UncleJ is a tool for building Java projects, like the ubiquitous make utility or the more common alternative in the Java world, Apache Ant. Unlike either of them, however, it is designed primarily as a Java API with a small reflection-based harness; in this way it is very similar to JUnit, a popular tool for Java unit testing. Although it is intended more as an alternative to Ant than a supplement, it can easily incorporate the large library of existing "tasks" which Ant uses to drive other tools.
The Uncle approach (it could easily be extended to non-Java platforms) is intended to be:
Version 1.5 of the Java language is the largest change since inner classes were added in version 1.1. Although many of its own libraries have been updated to support the new language features, many other classes already seem antiquated by using integer constants rather than enumerations, by taking Object parameters when they should be using generics, and so on.
Given that this tool is written as an API, it doesn't make sense to design it using old conventions when the new ones are about to be released. This is particularly true since build files generally do not ship; that is, by using UncleJ you are not requiring your customers to install version 1.5, only your build machine.
The de facto standard for building Java projects is currently an open source tool called Ant. It was designed as a more Java-friendly alternative to the classic POSIX tool make. Ant improved on make in several ways, importantly:
Unfortunately, it also took a few steps backward from make:
Ant wisely chose to resist the urge to come up with a completely new scripting language or file format, choosing the meta-standard XML format instead. Tasks are implemented in Java and so once the targets and dependencies are straightened out, Ant basically acts as a reflection-based bridge between XML and Java.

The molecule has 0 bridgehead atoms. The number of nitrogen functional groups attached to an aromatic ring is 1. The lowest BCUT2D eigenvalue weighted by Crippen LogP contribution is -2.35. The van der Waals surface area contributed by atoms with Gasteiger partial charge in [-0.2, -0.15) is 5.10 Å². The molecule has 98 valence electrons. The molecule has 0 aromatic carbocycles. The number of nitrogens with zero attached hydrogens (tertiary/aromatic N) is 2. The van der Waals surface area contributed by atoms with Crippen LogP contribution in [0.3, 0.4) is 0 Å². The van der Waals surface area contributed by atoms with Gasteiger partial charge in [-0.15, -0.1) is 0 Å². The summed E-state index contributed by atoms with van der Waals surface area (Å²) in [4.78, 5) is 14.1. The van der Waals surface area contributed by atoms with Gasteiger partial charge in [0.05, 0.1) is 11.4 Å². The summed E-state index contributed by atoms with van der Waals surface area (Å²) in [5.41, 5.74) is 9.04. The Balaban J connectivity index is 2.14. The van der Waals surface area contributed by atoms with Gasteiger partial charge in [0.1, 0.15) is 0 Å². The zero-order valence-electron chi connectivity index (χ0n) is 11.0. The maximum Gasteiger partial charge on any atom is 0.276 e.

But... why have a bridge, why not just write the whole thing in Java instead? It may seem that, even moreso than XML, Java is awkwardly verbose for a simple build file. However, code completion, refactoring operations, and other features of modern IDEs make the verbosity less of an issue, and there are many things in Java's favor:
After investigating what an Ant build might look like in Java, I found that under the hood, Ant sports a fairly clean design. There is some legacy cruft, a strange need for every minor object to have an up-reference to the project object, and a few unusual object construction patterns, but on the whole most Tasks are not hard to configure and use. If you can replace the target hierarchy with some basic logic, it's more than possible to write a build using Ant as a Java library rather than through an XML build file.
However, targets and dependencies are a fairly elegant way to structure a build and they can be non-trivial to replace, particularly in large projects. This is the core functionality of the Uncle framework: it provides a way to represent projects and targets in Java itself, and the logic for building them in order. It also provides a simple command line to locate targets through reflection and build them.
After working with this solution a bit, it became apparent that a new task framework also has some advantages: simulated runs can be introduced, tasks can be made Serializable for copying and distribution, tasks that have huge interfaces for legacy reasons can be simplified, the need for every object in the system to have a reference to the Project can be removed, and so on. Therefore a "UTask" class has also been introduced along with some implementations of common tasks for compiling, copying, and so on. The huge library of existing Ant tasks cannot be ignored, however, and so a simple adapter (AntAdapterUTask) is provided for turning Ant Tasks into (slightly less functional) UTasks.
UncleJ is free to use. To try it out on your project, just download the latest release from the file section and follow the instructions in the README.html.
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